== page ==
Thursday, October 1, 2009

Saturn is dead.


As the full title of Ad Aged indicates, this blog started in part as a rumination on the ossification of the advertising industry and the parallel paralysis in the American auto industry in Detroit.

Today the news came out that what was once the last best hope for Detroit, the Saturn brand, will not be "saved" by Roger Penske and will be eliminated by Corporal Motors. (Clearly they haven't deserved the "General" rank for many years now.)

At the out-set Saturn did a lot of things right. They hired Hal Riney and made themselves a coveted brand, a brand with a story, a creation myth. The work that Riney did made Saturn's employees proud. It made the dealers human. It made the people proud to be part of Saturn.

Then, GM decided to squeeze Saturn. They failed to support the brand with new and better products. They fired Hal Riney. And when GM finally decided to resuscitate the nameplate with new and attractive products, the damage was already done and the pith and core of the brand had perished.

Dear Mr. Sorrell,
Dear Mr. Wren,
Dear Mr. Roth,
Dear Mr. Levy,

I'm just a lowly maker of ads, not a M&A wizard. I don't have a fat, global account in my pocket. I don't understand complex financial wheelings and dealings, but if I
were any of you, I'd stop jetting around the world for a few weeks and think hard about Saturn.

I'd think hard about my agency brands. About the morale of my people. About a calcified infrastructure that does little but preserve a calcified infrastructure.

I'd think a lot about Saturn. And how your holding companies can avoid becoming a, well, dead planet.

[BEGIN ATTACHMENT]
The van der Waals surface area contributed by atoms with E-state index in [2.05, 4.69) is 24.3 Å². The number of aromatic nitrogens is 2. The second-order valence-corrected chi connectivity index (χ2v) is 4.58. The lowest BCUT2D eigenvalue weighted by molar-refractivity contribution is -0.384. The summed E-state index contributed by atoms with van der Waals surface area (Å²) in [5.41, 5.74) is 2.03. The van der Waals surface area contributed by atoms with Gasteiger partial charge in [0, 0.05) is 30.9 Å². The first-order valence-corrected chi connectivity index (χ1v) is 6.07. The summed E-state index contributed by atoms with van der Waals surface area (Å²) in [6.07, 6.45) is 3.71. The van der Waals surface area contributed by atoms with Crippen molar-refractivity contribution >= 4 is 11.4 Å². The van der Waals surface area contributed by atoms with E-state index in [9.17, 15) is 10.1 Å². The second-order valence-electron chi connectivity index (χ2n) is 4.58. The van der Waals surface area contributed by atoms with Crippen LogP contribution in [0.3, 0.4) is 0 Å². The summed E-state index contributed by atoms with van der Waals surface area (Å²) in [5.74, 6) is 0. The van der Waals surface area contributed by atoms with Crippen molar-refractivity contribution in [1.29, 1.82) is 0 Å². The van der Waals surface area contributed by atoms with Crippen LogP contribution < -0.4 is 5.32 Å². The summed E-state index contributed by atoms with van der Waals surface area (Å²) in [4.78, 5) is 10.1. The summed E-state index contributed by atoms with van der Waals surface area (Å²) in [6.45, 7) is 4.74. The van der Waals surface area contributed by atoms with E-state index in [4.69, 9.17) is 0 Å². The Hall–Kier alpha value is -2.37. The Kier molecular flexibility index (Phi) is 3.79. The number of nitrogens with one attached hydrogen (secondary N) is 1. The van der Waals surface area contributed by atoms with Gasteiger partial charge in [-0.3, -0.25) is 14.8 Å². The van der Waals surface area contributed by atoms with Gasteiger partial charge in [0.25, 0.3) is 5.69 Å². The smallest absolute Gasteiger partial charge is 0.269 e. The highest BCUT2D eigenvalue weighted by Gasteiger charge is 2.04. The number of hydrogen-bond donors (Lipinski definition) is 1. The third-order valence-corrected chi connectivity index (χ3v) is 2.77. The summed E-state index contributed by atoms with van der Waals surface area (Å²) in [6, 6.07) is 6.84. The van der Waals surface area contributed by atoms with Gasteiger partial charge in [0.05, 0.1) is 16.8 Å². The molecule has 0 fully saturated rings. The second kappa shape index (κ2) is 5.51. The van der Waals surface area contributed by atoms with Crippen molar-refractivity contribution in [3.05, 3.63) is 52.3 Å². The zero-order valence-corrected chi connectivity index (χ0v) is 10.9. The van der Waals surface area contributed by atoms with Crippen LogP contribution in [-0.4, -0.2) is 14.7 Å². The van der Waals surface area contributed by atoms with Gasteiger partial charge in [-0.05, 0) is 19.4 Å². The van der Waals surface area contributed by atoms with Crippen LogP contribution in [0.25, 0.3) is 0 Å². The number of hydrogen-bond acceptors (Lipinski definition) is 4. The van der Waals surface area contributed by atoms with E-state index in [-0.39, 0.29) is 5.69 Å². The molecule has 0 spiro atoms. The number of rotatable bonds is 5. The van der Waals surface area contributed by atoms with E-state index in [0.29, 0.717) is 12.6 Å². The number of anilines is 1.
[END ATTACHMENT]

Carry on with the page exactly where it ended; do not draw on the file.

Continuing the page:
8 comments:

Teenie said...

Wow--the human touch worked and some big wigs decided it was too foreign for them and unplugged the plugged-in people who made Saturn successful.

I guess when you muck things up and still get to keep the corporate jet, you don't really learn a valuable lesson about anything.

Tore Claesson said...

It was big car people being big car people and being as arrogant as they always are. "You want to work on a car account? Okay, where's your big car account credentials?" That's the key question asked. Never, "where's your communication credentials?" Never, "do you how people are?" Rather, "what do you know about cars?" That's the problem with many an industry that's grown too big for itself. It looses touch with the world they are supposed to live in and create their own world, they're own planet. (To spin on the postcard illustration.) Where they surround themselves with their think-a-likes. No aliens allowed. Or humans rather.

Tore Claesson said...

excuse spelling msitakes, dropped words, and grammar mistakes, they're instead of their and such. i write too fast..and slightly dysletic...but i guess you guys understood what i meant...

George Parker said...

George...
Great post, I'm going to steal it... Well, just a bit of it, near the end. Consider it an "Homage" It'll be on AdScam first thing Monday... And I'll give you credit, cos I am a fucking prince.
Cheers/George

geo said...

Thanks, George.

You are a Prince.

Jeff Shattuck said...

Personally, I think it's too late for the agency brands owned by WPP. Sorrel failed in his quest to build something similar to GM, a house of brands in which each brand is distinct and meaningful; now he is failing in his attempt to have WPP be The Brand, because, well, WPP is not a communications company, it's a financial vehicle, and a clunker at that.

Jeff Shattuck
www.cerebellumblues.com

Curvin O'Rielly said...

It wasn't Hal Riney who created Saturn's launch campaign. It was me, along the people who worked in my creative group. I could tell the full story, but the myth Hal created about himself would undoubtedly make my tale highly suspect. Oh well... I know what I did. So do a number of other people.

geo said...

Curvin, I meant no offense. I've always admired your work. I was at Riney for ten months in 2004 and '05 and there was a lot of "hagiography" going on.